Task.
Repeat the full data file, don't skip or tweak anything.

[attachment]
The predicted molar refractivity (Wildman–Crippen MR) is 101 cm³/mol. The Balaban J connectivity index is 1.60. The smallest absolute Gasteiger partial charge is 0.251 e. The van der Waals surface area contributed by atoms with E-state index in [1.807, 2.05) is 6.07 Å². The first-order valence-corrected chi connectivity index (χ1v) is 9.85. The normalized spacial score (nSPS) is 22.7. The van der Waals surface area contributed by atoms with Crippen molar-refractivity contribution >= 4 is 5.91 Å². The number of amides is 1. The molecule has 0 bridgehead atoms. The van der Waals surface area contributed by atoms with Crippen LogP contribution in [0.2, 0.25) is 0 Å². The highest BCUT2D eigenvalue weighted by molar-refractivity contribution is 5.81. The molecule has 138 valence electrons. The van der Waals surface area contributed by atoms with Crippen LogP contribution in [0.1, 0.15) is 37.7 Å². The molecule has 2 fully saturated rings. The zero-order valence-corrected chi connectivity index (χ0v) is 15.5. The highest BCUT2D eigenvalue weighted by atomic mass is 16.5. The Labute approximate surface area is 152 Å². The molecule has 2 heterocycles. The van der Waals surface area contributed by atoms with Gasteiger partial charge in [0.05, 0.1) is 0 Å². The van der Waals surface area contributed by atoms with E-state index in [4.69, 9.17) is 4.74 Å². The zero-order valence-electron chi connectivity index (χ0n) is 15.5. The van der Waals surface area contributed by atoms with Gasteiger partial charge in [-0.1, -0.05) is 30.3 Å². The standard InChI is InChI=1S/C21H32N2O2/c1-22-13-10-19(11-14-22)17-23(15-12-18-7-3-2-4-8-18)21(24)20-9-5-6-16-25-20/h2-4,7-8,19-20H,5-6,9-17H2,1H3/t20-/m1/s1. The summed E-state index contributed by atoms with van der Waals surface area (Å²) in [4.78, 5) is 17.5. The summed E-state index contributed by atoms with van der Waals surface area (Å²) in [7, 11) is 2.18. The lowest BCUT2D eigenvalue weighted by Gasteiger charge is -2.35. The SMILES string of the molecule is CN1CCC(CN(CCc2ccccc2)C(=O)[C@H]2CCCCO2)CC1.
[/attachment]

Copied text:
The predicted molar refractivity (Wildman–Crippen MR) is 101 cm³/mol. The Balaban J connectivity index is 1.60. The smallest absolute Gasteiger partial charge is 0.251 e. The van der Waals surface area contributed by atoms with E-state index in [1.807, 2.05) is 6.07 Å². The first-order valence-corrected chi connectivity index (χ1v) is 9.85. The normalized spacial score (nSPS) is 22.7. The van der Waals surface area contributed by atoms with Crippen molar-refractivity contribution >= 4 is 5.91 Å². The number of amides is 1. The molecule has 0 bridgehead atoms. The van der Waals surface area contributed by atoms with Crippen LogP contribution in [0.2, 0.25) is 0 Å². The highest BCUT2D eigenvalue weighted by molar-refractivity contribution is 5.81. The molecule has 138 valence electrons. The van der Waals surface area contributed by atoms with Crippen LogP contribution in [0.1, 0.15) is 37.7 Å². The molecule has 2 fully saturated rings. The zero-order valence-corrected chi connectivity index (χ0v) is 15.5. The highest BCUT2D eigenvalue weighted by atomic mass is 16.5. The Labute approximate surface area is 152 Å². The molecule has 2 heterocycles. The van der Waals surface area contributed by atoms with Gasteiger partial charge in [0.05, 0.1) is 0 Å². The van der Waals surface area contributed by atoms with E-state index in [4.69, 9.17) is 4.74 Å². The zero-order valence-electron chi connectivity index (χ0n) is 15.5. The van der Waals surface area contributed by atoms with Gasteiger partial charge in [-0.1, -0.05) is 30.3 Å². The standard InChI is InChI=1S/C21H32N2O2/c1-22-13-10-19(11-14-22)17-23(15-12-18-7-3-2-4-8-18)21(24)20-9-5-6-16-25-20/h2-4,7-8,19-20H,5-6,9-17H2,1H3/t20-/m1/s1. The summed E-state index contributed by atoms with van der Waals surface area (Å²) in [4.78, 5) is 17.5. The summed E-state index contributed by atoms with van der Waals surface area (Å²) in [7, 11) is 2.18. The lowest BCUT2D eigenvalue weighted by Gasteiger charge is -2.35. The SMILES string of the molecule is CN1CCC(CN(CCc2ccccc2)C(=O)[C@H]2CCCCO2)CC1.